If I think back to the relegation play-off against Kilkenny last month, it strikes me as a day that Clare had their old spark. They will take great confidence from that performance.
But when I think of that game, the two faces that immediately come into my head are Tony Kelly and Shane O’Donnell. I know the other Clare forwards were doing a lot of work around the field, but, to me, it was all about their centre-forward and full-forward that day. The others were all, in a sense, sacrificing themselves to the system.
When I was playing for Kilkenny, one of the things I’d be constantly shouting to my forward colleagues was ‘shape, shape, shape’. We’re fairly traditional about how we do things in Kilkenny so, for all the movement in our forwards, we still effectively kept three men in both attacking lines. In other words, our structure was never compromised.
I think Davy took the view that Clare, maybe, just did not possess six self-sufficient forwards who could be trusted to win 50/50 contests, so he created a system that suited those available. That’s his tactical awareness.
The best performance I saw from Clare this year was in that relegation play-off, when Kelly and O’Donnell were unbelievable. If you add a fit Conor McGrath into that mix, you’ve a serious scoring threat.
Paul Murphy was full-back that day for Kilkenny and the way I saw it, the two Clare corner-forwards peeled out the field, as did their two wing-forwards. So you had O’Donnell standing inside on his own with maybe four or five players in the half-forward line and three or four in midfield. In other words, you had this pocket of bodies between the two 45s.
By and large, Clare weren’t hitting any high ball in to O’Donnell. If a Clare player got it on the right side of the field, he drilled it down that wing, aiming maybe about 15 yards outside the posts for O’Donnell to run out to. He knew exactly where the ball was going to be hit, so was gone before Murphy could react.
And what happened then was that the numbers Clare had packed at half-forward came steaming through. O’Donnell would turn back towards goal and, most of the time, offload to Kelly on his shoulder for a score. This was happening both left and right and, because Kilkenny didn’t have anyone back to support Murphy, that room was always there for Clare to exploit.
So the form of Kelly and O’Donnell suggests that, if Clare can get both of them really involved tomorrow, they could be in business.
A big question for Limerick then, is how they set up defensively. Richie McCarthy is an old-style full-back who I rate very highly. The first time I saw him, he was playing centre-forward and, if I’m honest, he didn’t look much of a player.
But I’m so impressed with him as a No 3. He has a lot of the same qualities that JJ Delaney had – that ability to get in blocks and hooks. More than that though, he’s also a real leader for Limerick.
He reminds me of ‘The Rock’ when he was hurling for Cork – he has that ability to lift a crowd.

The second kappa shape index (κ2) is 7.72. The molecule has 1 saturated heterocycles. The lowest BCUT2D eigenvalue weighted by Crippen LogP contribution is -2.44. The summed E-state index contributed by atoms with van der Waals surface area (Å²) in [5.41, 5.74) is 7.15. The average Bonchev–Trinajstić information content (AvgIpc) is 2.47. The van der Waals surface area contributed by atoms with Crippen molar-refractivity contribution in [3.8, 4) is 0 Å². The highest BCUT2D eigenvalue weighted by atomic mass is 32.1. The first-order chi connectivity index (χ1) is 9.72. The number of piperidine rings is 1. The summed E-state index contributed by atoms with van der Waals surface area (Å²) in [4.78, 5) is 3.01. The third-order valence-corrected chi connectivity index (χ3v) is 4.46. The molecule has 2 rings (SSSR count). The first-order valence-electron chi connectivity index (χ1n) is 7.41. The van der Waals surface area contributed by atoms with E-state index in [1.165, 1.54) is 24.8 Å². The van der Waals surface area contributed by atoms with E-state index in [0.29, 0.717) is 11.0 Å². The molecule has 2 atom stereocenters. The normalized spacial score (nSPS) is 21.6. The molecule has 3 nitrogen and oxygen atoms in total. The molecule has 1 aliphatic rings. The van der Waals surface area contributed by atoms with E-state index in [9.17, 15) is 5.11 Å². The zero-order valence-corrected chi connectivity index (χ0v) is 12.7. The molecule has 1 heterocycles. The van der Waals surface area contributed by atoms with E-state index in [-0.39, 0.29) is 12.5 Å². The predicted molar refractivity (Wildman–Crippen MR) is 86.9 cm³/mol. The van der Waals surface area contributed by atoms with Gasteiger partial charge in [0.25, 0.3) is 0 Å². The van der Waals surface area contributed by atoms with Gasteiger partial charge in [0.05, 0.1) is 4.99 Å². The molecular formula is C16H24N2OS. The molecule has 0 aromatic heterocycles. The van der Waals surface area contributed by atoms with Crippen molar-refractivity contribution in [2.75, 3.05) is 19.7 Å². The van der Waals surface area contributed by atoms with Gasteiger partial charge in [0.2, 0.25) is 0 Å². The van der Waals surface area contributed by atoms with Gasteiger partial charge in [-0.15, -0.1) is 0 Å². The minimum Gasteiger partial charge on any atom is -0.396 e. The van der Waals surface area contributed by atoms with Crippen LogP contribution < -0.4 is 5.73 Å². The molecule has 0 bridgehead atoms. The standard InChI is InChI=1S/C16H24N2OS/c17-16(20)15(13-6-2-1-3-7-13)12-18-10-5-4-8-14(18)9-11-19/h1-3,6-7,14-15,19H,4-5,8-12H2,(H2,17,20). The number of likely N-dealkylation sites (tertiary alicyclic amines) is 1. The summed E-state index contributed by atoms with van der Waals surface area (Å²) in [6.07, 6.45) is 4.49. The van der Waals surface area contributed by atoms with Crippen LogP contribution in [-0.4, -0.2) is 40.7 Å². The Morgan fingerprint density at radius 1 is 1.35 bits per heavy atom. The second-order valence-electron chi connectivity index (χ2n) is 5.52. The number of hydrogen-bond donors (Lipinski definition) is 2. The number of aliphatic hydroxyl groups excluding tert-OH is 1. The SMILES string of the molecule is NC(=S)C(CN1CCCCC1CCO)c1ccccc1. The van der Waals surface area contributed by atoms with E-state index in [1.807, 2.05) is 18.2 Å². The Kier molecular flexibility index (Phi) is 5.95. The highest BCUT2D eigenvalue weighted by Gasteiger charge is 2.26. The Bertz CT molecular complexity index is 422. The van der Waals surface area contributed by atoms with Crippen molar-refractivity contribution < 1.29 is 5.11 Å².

I’d imagine Richie would like protection tomorrow, because JJ would be the same. One to one, O’Donnell’s pace could conceivably hurt Richie, but he’s quicker than he looks. And Richie just doesn’t wave the white flag.
So what does TJ Ryan do? I suspect he will hold an extra defender back. I’ve always liked Limerick hurling because, a bit like ourselves, they like to keep that conventional structure and just hurl. Yes, they focus on using the ball as intelligently as possible, every team has to.
The point I’m making is that Clare have a really exciting full-forward line, but I think one of Limerick’s main strengths last year was their full-back line – Seamus Hickey, Tom Condon and Richie. So it’s going to be interesting to see the two managerial approaches.
Clare’s strategy is the creation of space for fast, skilful players and bringing in this football-style support play. But look back at the All-Ireland semi-final last year and how Limerick assigned Hickey to mark TJ Reid.
Richie played corner-back that day, which shows you the tactical awareness of this Limerick management too. I think they’ll be very much focusing on exerting pressure on the Clare man in possession, hoping to make that ball inside a forced, imprecise delivery, suiting the Limerick defenders.
A big factor in this game will be the form of Limerick forwards like Shane Dowling, Graeme Mulcahy and Declan Hannon, who all had excellent performances last year. Hannon will be particularly motivated to erase the memory of the 2013 semi-final against Clare.
Davy, I suspect, will have been worried by Clare’s concession of frees last summer when discipline was a bit of an issue for them.
The Clare backs are good hurlers but, if you run at them, they’re inclined to foul. On a leadership level, Bugler is a big loss too. Because this is going to be a physical game.
Look, anyone could win this year’s Munster Championship, but something tells me this could be a big year for Clare.
Davy will definitely be on a mission and they seem to have sorted out whatever issues they had in the camp earlier this year. Goals could be the key to this game, but I just have a hunch that Clare might edge this by a couple of points.